FAIM Protein Prevents, Reverses Mutant SOD1 Clumping, Study Shows

FAIM Protein Prevents, Reverses Mutant SOD1 Clumping, Study Shows
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A molecule that prevents cell death was able to prevent and reverse clumping of a mutant form of the protein superoxide dismutase 1 (SOD1) — the underlying cause of some familial amyotrophic lateral sclerosis (ALS) cases.  

The study with that finding, “FAIM Opposes Aggregation of Mutant SOD1 That Typifies Some Forms of Familial Amyotrophic Lateral Sclerosis,” was published in the journal Frontiers in Neuroscience.

The results support further research to determine whether the molecule, called FAIM (fas apoptosis inhibitory molecule), can affect the course of ALS and other diseases caused by protein aggregation.

ALS is characterized by the build-up of toxic protein aggregates in the brain or spinal cord, resulting in motor neuron degeneration. Up to 20% of inherited ALS cases are caused by mutations in the gene that provides instructions for making the SOD1 protein, which are thought to trigger protein aggregation.

The FAIM has been shown to protect against programmed cell death (apoptosis) in a variety of cells, including immune cells and neurons. Further research found that loss of the FAIM was linked to increased levels of protein aggregation in cell lines and animal models. 

These findings raised the possibility that the FAIM may act directly on defective proteins that clump together and form toxic aggregates.

To find out, a team of researchers at the Western Michigan University Homer Stryker M.D. School of Medicine, examined the effects of the FAIM on a mutant form of SOD1 (SOD1-G93A) that spontaneously forms aggregates and is implicated in familial ALS.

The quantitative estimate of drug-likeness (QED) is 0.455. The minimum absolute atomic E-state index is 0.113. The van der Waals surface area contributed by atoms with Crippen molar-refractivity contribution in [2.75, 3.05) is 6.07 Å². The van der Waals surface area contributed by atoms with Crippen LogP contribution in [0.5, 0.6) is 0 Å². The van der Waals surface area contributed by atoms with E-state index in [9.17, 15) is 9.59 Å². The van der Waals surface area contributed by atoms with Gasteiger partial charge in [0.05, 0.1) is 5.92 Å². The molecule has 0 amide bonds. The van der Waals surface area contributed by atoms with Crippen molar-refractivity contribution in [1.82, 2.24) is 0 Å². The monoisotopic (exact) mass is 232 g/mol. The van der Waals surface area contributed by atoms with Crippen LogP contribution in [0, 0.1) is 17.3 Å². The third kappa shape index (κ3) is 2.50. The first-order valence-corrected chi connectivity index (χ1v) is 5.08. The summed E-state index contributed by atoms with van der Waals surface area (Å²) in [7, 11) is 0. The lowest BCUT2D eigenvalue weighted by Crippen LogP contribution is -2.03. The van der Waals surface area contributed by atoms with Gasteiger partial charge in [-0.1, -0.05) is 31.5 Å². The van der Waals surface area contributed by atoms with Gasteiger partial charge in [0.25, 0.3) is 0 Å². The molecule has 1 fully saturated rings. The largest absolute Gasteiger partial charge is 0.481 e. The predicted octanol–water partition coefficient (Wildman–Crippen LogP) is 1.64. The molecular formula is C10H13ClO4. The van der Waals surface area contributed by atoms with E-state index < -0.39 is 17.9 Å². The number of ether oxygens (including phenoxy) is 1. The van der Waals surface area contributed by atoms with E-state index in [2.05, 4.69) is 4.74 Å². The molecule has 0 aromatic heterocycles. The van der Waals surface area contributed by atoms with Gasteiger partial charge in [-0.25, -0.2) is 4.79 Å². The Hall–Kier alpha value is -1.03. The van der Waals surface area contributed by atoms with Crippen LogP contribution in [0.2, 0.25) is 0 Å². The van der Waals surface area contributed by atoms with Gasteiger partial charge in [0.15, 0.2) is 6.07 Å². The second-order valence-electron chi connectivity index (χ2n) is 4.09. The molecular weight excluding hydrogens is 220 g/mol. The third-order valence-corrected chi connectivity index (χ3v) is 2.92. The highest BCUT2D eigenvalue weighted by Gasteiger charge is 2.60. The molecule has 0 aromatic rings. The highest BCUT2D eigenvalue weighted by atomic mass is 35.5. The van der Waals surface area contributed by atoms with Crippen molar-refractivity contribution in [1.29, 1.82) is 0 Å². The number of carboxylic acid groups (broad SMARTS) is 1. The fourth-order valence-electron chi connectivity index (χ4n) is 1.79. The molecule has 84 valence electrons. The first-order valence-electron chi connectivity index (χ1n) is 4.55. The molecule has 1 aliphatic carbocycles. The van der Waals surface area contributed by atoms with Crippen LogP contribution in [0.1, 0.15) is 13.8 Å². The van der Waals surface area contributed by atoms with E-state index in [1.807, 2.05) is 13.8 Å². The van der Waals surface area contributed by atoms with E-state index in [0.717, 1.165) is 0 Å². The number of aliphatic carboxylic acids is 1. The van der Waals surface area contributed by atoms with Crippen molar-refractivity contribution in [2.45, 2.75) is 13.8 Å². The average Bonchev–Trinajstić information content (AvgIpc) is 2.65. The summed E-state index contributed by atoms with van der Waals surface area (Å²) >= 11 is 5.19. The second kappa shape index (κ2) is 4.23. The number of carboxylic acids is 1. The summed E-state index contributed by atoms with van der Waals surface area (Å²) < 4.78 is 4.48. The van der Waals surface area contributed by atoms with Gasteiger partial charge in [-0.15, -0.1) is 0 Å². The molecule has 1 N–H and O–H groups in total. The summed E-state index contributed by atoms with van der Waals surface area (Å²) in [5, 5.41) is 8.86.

A cell-based test was conducted to confirm the effects of deleting the FAIM from cells that produce mutant SOD1-G93A. The results showed that the fraction of cells producing aggregated SOD1 mutant was significantly higher in the FAIM-deficient cell populations compared to cells with FAIM.  The FAIM-deficient cells also had much higher levels of aggregated protein. 

According to the authors, “These results demonstrate the essential role of FAIM in blocking formation of mutant SOD1 aggregates.”

A cell-free test was then used to find out if the FAIM directly affected mutant SOD1 aggregation. The team monitored the aggregation of purified mutant SOD1 over time and found that, while the mutant protein formed aggregates, presence of the FAIM largely prevented their formation. In contrast, normal SOD1 did not aggregate and was unaffected by the FAIM. 

Finally, the team used preformed protein aggregates of SOD1-G93A to demonstrate that FAIM was able to disassemble the mutant aggregates leading to fully soluble SOD1 protein. 

“In sum, we report here a previously unknown activity of FAIM that opposes ALS disease-related protein aggregation and promotes proteostasis [normal protein production] of an aggregation-prone ALS protein,” the scientists  concluded. 

Steve holds a PhD in Biochemistry from the Faculty of Medicine at the University of Toronto, Canada. He worked as a medical scientist for 18 years, within both industry and academia, where his research focused on the discovery of new medicines to treat inflammatory disorders and infectious diseases. Steve recently stepped away from the lab and into science communications, where he’s helping make medical science information more accessible for everyone.
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Inês holds a PhD in Biomedical Sciences from the University of Lisbon, Portugal, where she specialized in blood vessel biology, blood stem cells, and cancer. Before that, she studied Cell and Molecular Biology at Universidade Nova de Lisboa and worked as a research fellow at Faculdade de Ciências e Tecnologias and Instituto Gulbenkian de Ciência. Inês currently works as a Managing Science Editor, striving to deliver the latest scientific advances to patient communities in a clear and accurate manner.
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Steve holds a PhD in Biochemistry from the Faculty of Medicine at the University of Toronto, Canada. He worked as a medical scientist for 18 years, within both industry and academia, where his research focused on the discovery of new medicines to treat inflammatory disorders and infectious diseases. Steve recently stepped away from the lab and into science communications, where he’s helping make medical science information more accessible for everyone.
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